George Kurtz is the bestselling author of Hacking Exposed: Network Security Secrets & Solutions (now in its seventh edition) and CEO/co-founder of the digital security firm Crowdstrike. His company usually works in utter secrecy, unable to reveal the insights it uncovers as it protects the information of the world’s largest companies and governments. But the hack of the Democratic National Committee emails proved different than most of Crowdstrike’s working relationships: the DNC asked Crowdstrike for help without the condition that its findings remain secret.* In other words, the ultra tight-lipped company can speak about what it found lurking in the DNC computer systems.
What Crowdstrike found were two familiar “sophisticated adversaries” known as COZY BEAR and FANCY BEAR, described as two of the “best adversaries out of all the numerous nation-state, criminal and hacktivist/terrorist groups we encounter on a daily basis.” COZY BEAR infiltrated the (nonclassified) networks of the White House and the State Department last year. “Both adversaries engage in extensive political and economic espionage for the benefit of the government of the Russian Federation and are believed to be closely linked to the Russian government’s powerful and highly capable intelligence services,” Crowdstrike reported in June.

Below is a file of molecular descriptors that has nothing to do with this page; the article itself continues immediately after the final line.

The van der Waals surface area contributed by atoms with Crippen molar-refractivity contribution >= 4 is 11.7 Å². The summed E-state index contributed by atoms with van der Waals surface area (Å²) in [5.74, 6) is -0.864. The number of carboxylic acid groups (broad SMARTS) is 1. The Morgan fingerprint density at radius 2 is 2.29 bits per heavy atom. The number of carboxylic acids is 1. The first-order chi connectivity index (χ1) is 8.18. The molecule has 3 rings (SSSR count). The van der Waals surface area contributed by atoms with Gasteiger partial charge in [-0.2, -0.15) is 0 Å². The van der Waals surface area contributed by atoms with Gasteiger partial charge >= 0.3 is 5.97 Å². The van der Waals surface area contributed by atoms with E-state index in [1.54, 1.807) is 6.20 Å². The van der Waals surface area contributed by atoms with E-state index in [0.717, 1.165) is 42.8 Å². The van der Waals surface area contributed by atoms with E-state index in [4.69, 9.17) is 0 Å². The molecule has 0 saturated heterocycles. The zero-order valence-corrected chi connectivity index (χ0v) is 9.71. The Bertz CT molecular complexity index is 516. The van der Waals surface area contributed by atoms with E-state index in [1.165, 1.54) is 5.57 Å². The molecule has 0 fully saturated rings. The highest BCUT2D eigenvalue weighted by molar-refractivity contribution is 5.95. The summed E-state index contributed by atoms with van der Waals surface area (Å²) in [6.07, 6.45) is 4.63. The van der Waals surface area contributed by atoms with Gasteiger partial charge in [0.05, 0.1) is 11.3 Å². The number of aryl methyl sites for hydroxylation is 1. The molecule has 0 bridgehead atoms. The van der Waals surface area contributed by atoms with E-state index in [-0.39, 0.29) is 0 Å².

*[Crowdstrike writes: “we operate under strict confidentiality rules with our customers and cannot reveal publicly any information about these attacks. But on rare occasions, a customer decides to go public with information about their incident and give us permission to share our knowledge of the adversary tradecraft with the broader community and help protect even those who do not happen to be our customers. This story is about one of those cases.”